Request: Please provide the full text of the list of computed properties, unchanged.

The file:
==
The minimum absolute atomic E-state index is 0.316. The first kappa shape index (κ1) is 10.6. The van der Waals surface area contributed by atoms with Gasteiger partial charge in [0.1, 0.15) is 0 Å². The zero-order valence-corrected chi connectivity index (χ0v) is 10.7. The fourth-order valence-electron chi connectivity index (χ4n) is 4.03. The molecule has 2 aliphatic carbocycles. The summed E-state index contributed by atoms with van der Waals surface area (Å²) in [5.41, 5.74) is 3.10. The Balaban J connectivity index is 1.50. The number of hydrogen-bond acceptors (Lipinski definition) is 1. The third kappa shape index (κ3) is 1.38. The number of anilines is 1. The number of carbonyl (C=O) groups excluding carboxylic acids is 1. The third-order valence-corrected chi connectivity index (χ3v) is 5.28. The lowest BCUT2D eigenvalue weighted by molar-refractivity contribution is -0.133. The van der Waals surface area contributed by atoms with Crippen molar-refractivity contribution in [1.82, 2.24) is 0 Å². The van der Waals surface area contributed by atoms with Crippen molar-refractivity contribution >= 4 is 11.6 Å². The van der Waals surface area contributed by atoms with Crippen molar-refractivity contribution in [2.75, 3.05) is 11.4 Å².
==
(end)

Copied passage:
The minimum absolute atomic E-state index is 0.316. The first kappa shape index (κ1) is 10.6. The van der Waals surface area contributed by atoms with Gasteiger partial charge in [0.1, 0.15) is 0 Å². The zero-order valence-corrected chi connectivity index (χ0v) is 10.7. The fourth-order valence-electron chi connectivity index (χ4n) is 4.03. The molecule has 2 aliphatic carbocycles. The summed E-state index contributed by atoms with van der Waals surface area (Å²) in [5.41, 5.74) is 3.10. The Balaban J connectivity index is 1.50. The number of hydrogen-bond acceptors (Lipinski definition) is 1. The third kappa shape index (κ3) is 1.38. The number of anilines is 1. The number of carbonyl (C=O) groups excluding carboxylic acids is 1. The third-order valence-corrected chi connectivity index (χ3v) is 5.28. The lowest BCUT2D eigenvalue weighted by molar-refractivity contribution is -0.133. The van der Waals surface area contributed by atoms with Crippen molar-refractivity contribution in [1.82, 2.24) is 0 Å². The van der Waals surface area contributed by atoms with Crippen molar-refractivity contribution >= 4 is 11.6 Å². The van der Waals surface area contributed by atoms with Crippen molar-refractivity contribution in [2.75, 3.05) is 11.4 Å².